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Brian Windhorst of the Akron Beacon Journal has an interesting article on DJ.
You know the old saying about leopards and their spots, virtually the same goes for NBA veterans.
The book on Damon Jones was penned years ago; now the Cavaliers are reading its dog-eared pages. Jones is giving them exactly what they thought he would when they heavily courted and then signed him last summer. He makes 3-pointers, sometimes in droves. He leads the NBA in 3-pointers per 48 minutes. He leads the team in makes, attempts and percentage (if you discount Sasha Pavlovic’s small 3-of-6 sampling). He’s shooting almost exactly his career average from behind the arc, about 40 percent.
In the locker room, he has become fast friends with the team’s stars. He throws fun parties; he wears the flashiest clothes; he plays stand-up comic and opinion machine with the media. This is Damon Jones at his best.
See, but there’s also Jones at his worst, which the Cavs, and particularly coach Mike Brown, are trying to manage. The fan base has made it clear that they love his shooting ability and have a distaste for his defense, an already popular grindstone on call-in shows. The Cavs knew of his defensive issues when they signed him; General Manager Danny Ferry watches TV, too. Brown insists that Jones actually is doing a decent job and isn’t a bad off-the-ball defender. That is neither here nor there.
The mounting issue with Jones is his attitude. He’s not happy coming off the bench, which he has made ever so clear to any party that asks. He told TNT the other night that going from the starting point guard on the Miami Heat to Cavs backup was akin to going from “the lead singer for the Beatles to a backup, doo-wop guy for the Isley Brothers.” He left the Heat for more money and years with the Cavs, an understandable motive. Yet, the money, it seems, can’t always make up for the fewer minutes and shots he’s getting. At least three times in the past week, Jones has had exchanges with personnel on the bench over substitutions.
Last week in Milwaukee, he asked to come out of the game in the third quarter, apparently frustrated with trying to guard the Bucks’ T.J. Ford. Team athletic trainer Max Benton immediately went over to see if something was physically wrong with him, and the answer was “no.” He didn’t play the rest of the game.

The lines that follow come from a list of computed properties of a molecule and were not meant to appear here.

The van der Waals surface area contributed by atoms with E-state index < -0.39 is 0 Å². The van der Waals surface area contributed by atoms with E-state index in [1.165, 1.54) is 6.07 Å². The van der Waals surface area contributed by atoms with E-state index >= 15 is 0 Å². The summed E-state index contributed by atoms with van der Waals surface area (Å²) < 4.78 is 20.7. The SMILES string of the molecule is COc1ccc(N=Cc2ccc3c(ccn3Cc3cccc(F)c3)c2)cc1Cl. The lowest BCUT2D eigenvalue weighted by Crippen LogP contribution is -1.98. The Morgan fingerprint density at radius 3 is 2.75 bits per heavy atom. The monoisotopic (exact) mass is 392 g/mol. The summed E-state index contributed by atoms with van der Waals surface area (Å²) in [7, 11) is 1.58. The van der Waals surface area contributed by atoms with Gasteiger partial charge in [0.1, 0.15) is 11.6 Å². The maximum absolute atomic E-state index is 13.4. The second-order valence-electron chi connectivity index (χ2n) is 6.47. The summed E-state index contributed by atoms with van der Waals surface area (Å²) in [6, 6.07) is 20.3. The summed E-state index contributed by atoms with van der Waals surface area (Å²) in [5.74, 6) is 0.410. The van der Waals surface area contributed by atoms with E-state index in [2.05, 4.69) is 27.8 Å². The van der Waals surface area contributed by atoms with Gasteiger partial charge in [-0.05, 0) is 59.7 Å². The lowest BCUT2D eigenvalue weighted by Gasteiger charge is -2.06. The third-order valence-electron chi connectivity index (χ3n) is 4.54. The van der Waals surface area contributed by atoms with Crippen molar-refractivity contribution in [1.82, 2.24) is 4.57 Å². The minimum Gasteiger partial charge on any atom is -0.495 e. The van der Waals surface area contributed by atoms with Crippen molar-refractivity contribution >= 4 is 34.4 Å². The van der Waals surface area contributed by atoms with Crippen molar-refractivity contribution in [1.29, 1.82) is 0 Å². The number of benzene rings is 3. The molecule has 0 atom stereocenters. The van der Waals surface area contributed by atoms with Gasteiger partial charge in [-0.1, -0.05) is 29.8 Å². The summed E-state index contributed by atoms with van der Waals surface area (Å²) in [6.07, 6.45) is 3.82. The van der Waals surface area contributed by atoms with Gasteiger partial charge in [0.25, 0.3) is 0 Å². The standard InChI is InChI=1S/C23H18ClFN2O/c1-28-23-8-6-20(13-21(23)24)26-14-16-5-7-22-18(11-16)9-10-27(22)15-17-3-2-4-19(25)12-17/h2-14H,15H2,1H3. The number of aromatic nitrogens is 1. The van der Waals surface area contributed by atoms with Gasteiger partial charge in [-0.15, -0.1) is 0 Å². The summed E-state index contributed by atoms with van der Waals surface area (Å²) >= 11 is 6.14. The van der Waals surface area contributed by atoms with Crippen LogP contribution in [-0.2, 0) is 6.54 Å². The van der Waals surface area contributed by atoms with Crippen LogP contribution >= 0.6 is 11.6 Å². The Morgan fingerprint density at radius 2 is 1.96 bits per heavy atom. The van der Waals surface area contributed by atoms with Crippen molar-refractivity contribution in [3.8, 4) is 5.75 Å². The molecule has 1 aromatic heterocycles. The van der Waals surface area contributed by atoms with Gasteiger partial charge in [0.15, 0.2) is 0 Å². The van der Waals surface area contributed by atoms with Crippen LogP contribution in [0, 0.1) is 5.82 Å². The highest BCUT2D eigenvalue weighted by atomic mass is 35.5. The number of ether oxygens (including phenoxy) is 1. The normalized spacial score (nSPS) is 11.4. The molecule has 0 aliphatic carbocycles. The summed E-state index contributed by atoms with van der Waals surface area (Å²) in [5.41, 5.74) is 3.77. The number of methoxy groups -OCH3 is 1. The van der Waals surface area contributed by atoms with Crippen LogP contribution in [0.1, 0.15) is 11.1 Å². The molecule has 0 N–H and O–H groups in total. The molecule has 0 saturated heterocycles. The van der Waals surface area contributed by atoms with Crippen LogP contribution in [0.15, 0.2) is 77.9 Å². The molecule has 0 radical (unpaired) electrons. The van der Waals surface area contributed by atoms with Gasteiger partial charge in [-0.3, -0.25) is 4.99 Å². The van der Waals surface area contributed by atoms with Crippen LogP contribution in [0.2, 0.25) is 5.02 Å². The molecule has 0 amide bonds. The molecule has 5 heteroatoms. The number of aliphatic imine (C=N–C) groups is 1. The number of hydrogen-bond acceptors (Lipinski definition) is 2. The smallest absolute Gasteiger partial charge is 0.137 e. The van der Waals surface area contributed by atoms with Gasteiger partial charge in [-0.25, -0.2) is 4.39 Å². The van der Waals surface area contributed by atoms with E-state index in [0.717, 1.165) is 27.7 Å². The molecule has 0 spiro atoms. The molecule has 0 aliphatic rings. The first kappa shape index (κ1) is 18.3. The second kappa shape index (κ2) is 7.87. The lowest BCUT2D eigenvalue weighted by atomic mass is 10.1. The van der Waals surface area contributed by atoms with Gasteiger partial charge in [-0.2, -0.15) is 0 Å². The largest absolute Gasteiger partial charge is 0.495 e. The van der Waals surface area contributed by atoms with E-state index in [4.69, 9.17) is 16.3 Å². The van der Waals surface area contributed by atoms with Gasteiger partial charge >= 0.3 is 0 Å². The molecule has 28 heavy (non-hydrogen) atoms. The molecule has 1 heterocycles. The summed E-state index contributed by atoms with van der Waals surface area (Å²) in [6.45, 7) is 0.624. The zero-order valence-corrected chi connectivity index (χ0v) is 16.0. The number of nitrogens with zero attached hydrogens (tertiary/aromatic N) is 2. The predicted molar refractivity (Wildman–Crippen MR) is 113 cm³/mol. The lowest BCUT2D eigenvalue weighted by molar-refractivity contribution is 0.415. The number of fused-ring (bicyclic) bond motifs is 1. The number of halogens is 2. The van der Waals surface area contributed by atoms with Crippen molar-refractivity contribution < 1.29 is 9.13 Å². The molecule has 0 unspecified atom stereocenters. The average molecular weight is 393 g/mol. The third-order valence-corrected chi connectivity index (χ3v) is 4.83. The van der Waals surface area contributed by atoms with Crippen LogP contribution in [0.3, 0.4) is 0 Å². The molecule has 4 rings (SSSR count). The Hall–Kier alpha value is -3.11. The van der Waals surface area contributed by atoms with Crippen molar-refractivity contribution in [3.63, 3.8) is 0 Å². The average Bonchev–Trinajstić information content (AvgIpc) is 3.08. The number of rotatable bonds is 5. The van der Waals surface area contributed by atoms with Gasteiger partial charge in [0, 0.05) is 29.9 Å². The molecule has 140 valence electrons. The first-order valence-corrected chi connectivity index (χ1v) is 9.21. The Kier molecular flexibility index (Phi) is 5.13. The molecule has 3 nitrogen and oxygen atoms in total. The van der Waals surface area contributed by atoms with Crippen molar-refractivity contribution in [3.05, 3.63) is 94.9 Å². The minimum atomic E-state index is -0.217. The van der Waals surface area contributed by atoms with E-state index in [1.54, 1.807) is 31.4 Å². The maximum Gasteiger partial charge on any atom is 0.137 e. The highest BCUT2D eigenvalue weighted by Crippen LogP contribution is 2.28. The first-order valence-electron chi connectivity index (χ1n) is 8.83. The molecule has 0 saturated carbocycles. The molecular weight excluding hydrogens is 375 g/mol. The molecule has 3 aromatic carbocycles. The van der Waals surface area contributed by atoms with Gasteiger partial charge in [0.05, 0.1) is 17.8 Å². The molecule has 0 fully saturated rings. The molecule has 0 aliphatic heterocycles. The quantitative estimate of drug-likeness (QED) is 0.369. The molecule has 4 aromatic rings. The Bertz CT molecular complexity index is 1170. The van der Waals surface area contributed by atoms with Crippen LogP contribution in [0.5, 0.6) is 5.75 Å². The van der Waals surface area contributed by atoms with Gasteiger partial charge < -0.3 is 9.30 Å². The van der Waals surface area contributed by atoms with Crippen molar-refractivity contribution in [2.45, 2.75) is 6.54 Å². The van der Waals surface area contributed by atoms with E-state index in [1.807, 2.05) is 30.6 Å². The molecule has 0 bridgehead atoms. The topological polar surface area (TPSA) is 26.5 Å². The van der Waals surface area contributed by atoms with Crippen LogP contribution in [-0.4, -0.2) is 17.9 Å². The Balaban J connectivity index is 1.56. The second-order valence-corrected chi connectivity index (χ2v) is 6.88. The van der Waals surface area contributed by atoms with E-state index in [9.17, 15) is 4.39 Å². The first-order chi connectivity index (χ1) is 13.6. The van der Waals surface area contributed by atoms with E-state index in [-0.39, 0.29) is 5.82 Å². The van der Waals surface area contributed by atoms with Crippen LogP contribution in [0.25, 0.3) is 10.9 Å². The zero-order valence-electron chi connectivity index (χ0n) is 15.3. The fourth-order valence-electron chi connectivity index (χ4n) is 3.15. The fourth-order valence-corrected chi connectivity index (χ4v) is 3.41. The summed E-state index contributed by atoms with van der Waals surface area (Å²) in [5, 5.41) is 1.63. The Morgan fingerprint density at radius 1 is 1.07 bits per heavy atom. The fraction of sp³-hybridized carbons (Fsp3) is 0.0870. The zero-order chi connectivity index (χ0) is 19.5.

In the loss to the Atlanta Hawks, Jones glared and said something to Brown and assistant coach Hank Egan after he was replaced in the third quarter. Jones had just hit two 3-pointers, but Hawks guard Tyronn Lue had scored or had been fouled by him on three consecutive possessions. Brown then called timeout and put him back in the game.
Then, on Thursday, against the Denver Nuggets, Jones became angry when he didn’t go in at the six-minute mark in the third quarter, when he usually goes in with forward Donyell Marshall. The Cavs were working on a run, and Brown kept Jones on the bench when Marshall went to the floor. Jones glared at Brown and those on the bench when he was sent in at the three-minute mark. During a timeout, a few minutes later, assistant coach Michael Malone spoke to him in an attempt to calm him down.
Jones ended up hitting two big 3-pointers down the stretch that helped the Cavs win that game, so there’s no doubting his value. What remains to be seen is whether it equals the headaches that crop up.
It didn’t seem to in Miami, where the Heat could have re-signed him but passed when they deemed the Cavs’ price too high. Heat coach and president Pat Riley vented Friday when he heard about a comment Jones made to the Cleveland Plain Dealer about how former Heat coach Stan Van Gundy was set up to fail this season.
“He’s questioning my integrity, and it is absolutely who he is,” Riley told the Miami Herald. “That’s why he’s who he is… That’s wrong. But that’s why he’s Damon Jones.”
Riley said it: Damon Jones is Damon Jones. Click HERE for the complete story.